A good novelist does a lot of research, and it isn’t all Regency gowns and carriages, fun and useful though such studies are. Human behavior is more basic than costumes, and that means social history and psychology.
Having a deep and possibly regrettable interest in complicated people has led my stories into some interesting psychological byways. Alcoholism and drug addiction. The dynamics of an abusive relationship, and whether it is possible to get beyond that. (I was ahead of the curve on that one. The Burning Point, my book that deal with domestic violence, got flamed on the internet, sometimes by people who hadn’t even read it. Yet just a few weeks ago, I heard an author on NPR who has written a book about getting beyond domestic violence, and how leaving is not the only possible strategy. But I digress.)
Once again, the radio has led me to a fascinating book called THE UNTHINKABLE: Who Survives When Disaster Strikes and Why. ( http://tinyurl.com/63p4s8 ) I heard the author, Amanda Ripley (Time magazine’s specialist in risk and homeland security), on NPR’s Diane Rehm show, and was riveted. Sometimes when catastrophe strikes, absolutely nothing can be done. If one’s luck runs out—like, you’re on one of the World Trade Center floors where the plane hit—that’s it. But many disasters have both victims and survivors. What is the difference? Since heroes and heroines are central to our romances, naturally I wanted to know more.
Amanda Ripley became fascinated by ths subject, and has spent years talking to survivors and disaster specialists. One of the clearest points to emerge is that while many people fear that they’ll panic, in fact panic is very rare.
Far more common, and often disastrous, is to do nothing. Shock and denial are the most common reactions, and critical minutes are lost while people come to terms with the fact that yes, an airplane has struck the building. Or the boat is sinking. The building is on fire. A man with a gun has entered the room and is shooting people. This kind of catastrophe is so alien to most of us that it’s not surprising that it takes time to assimilate that yes, we’re in danger and we have to act RIGHT NOW.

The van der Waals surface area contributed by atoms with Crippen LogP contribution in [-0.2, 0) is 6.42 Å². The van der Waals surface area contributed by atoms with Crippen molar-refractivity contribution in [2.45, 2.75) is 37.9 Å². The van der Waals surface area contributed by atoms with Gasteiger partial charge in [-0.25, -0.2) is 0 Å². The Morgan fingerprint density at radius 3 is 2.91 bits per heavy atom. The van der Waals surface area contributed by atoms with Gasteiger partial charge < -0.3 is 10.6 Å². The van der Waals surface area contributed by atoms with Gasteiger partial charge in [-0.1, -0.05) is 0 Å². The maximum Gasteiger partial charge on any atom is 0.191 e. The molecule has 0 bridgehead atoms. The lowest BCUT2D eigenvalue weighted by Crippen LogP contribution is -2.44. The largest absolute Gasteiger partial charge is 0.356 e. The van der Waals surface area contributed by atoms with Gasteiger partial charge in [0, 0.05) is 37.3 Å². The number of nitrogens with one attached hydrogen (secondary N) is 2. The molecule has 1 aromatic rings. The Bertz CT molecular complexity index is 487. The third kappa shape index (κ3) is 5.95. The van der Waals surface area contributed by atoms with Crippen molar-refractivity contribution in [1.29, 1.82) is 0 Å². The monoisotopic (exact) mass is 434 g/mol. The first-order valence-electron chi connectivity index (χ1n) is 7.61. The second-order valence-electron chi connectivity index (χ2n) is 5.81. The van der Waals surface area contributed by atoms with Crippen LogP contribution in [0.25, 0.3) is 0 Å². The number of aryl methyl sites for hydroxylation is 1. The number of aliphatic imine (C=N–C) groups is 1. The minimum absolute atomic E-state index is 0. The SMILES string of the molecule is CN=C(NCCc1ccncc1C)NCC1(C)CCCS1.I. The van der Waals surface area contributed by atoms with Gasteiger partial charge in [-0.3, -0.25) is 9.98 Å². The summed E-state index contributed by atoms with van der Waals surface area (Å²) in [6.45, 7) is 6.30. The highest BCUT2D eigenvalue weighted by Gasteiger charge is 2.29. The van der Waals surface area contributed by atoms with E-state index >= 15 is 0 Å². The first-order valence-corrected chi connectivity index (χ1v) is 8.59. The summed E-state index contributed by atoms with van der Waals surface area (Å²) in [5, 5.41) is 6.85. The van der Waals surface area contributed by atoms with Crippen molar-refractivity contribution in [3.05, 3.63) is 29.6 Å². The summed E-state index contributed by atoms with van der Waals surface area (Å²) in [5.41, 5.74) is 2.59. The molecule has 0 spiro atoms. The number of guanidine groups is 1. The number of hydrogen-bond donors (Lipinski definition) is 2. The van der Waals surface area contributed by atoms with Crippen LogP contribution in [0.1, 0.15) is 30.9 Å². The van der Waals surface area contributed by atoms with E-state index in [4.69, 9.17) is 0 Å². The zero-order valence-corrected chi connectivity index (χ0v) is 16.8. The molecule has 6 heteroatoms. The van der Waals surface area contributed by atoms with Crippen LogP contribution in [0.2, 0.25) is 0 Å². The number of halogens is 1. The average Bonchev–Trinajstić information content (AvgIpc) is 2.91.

After 9/11, I read that “heroes are the ones who run toward the fire, not away.” It’s as succinct a definition of heroism as one is likely to find. It also implies something that is key to dealing with catastrophe: Training. People who are best qualified to deal with disaster are those who have been taught about how to behave. Drilled to the point where the behavior is second nature. These are the firemen and policemen who run toward the fire and the bullets, and God bless them every one.
This is why military people and first responders are the ones who are so effective. When the Beverly Hills Supper Club in Kentucky burned down, the most effective person in getting people out (probably saving hundreds of lives) was an 18 year old busboy from a military family.
Rick Rescorla, the security chief for Morgan Stanley, was a decorated Vietnam vet and a tough guy who irritated company employees by insisting on regular evacuation drills. On 9/11, 2,687 Morgan Stanley employees survived, largely due to Rescorla’s efforts over the years. Only 13 Morgan Stanley employees died—including Rescorla and four of his highly competent security officers, who had gone back in for the handful of employees who hadn’t left. (Rescorla was an amazing guy. For more about him: http://en.wikipedia.org/wiki/Rick_Rescorla )